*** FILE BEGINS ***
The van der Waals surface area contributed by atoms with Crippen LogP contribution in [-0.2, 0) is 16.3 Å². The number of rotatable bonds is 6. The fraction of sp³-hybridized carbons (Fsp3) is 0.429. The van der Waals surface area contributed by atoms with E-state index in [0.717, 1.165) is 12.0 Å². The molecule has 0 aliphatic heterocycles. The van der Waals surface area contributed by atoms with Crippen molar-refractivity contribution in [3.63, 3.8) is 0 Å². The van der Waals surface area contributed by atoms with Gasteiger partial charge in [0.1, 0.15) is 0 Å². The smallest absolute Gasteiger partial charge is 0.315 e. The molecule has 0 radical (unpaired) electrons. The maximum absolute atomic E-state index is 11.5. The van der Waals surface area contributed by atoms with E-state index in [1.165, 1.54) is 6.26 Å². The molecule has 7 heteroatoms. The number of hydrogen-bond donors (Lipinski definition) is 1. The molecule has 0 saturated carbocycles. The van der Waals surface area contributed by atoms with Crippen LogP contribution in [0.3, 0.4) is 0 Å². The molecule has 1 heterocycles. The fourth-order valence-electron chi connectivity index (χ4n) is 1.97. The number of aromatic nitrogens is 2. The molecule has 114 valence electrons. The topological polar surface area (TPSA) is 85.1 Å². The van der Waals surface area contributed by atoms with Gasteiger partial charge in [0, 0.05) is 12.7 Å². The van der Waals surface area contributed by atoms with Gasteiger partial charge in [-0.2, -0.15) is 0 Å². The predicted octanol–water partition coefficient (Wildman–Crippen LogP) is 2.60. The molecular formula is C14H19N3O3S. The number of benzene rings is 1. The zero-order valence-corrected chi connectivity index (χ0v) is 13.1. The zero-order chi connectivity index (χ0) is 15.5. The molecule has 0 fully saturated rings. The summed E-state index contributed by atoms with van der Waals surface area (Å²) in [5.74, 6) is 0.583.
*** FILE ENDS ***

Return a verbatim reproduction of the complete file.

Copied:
The van der Waals surface area contributed by atoms with Crippen LogP contribution in [-0.2, 0) is 16.3 Å². The number of rotatable bonds is 6. The fraction of sp³-hybridized carbons (Fsp3) is 0.429. The van der Waals surface area contributed by atoms with E-state index in [0.717, 1.165) is 12.0 Å². The molecule has 0 aliphatic heterocycles. The van der Waals surface area contributed by atoms with Crippen molar-refractivity contribution in [3.63, 3.8) is 0 Å². The van der Waals surface area contributed by atoms with Gasteiger partial charge in [0.1, 0.15) is 0 Å². The smallest absolute Gasteiger partial charge is 0.315 e. The molecule has 0 radical (unpaired) electrons. The maximum absolute atomic E-state index is 11.5. The van der Waals surface area contributed by atoms with E-state index in [1.165, 1.54) is 6.26 Å². The molecule has 7 heteroatoms. The number of hydrogen-bond donors (Lipinski definition) is 1. The molecule has 0 saturated carbocycles. The van der Waals surface area contributed by atoms with Crippen LogP contribution in [0.3, 0.4) is 0 Å². The molecule has 1 heterocycles. The fourth-order valence-electron chi connectivity index (χ4n) is 1.97. The number of aromatic nitrogens is 2. The molecule has 114 valence electrons. The topological polar surface area (TPSA) is 85.1 Å². The van der Waals surface area contributed by atoms with Gasteiger partial charge in [0, 0.05) is 12.7 Å². The van der Waals surface area contributed by atoms with Gasteiger partial charge in [-0.2, -0.15) is 0 Å². The predicted octanol–water partition coefficient (Wildman–Crippen LogP) is 2.60. The molecular formula is C14H19N3O3S. The number of benzene rings is 1. The zero-order valence-corrected chi connectivity index (χ0v) is 13.1. The zero-order chi connectivity index (χ0) is 15.5. The molecule has 0 fully saturated rings. The summed E-state index contributed by atoms with van der Waals surface area (Å²) in [5.74, 6) is 0.583.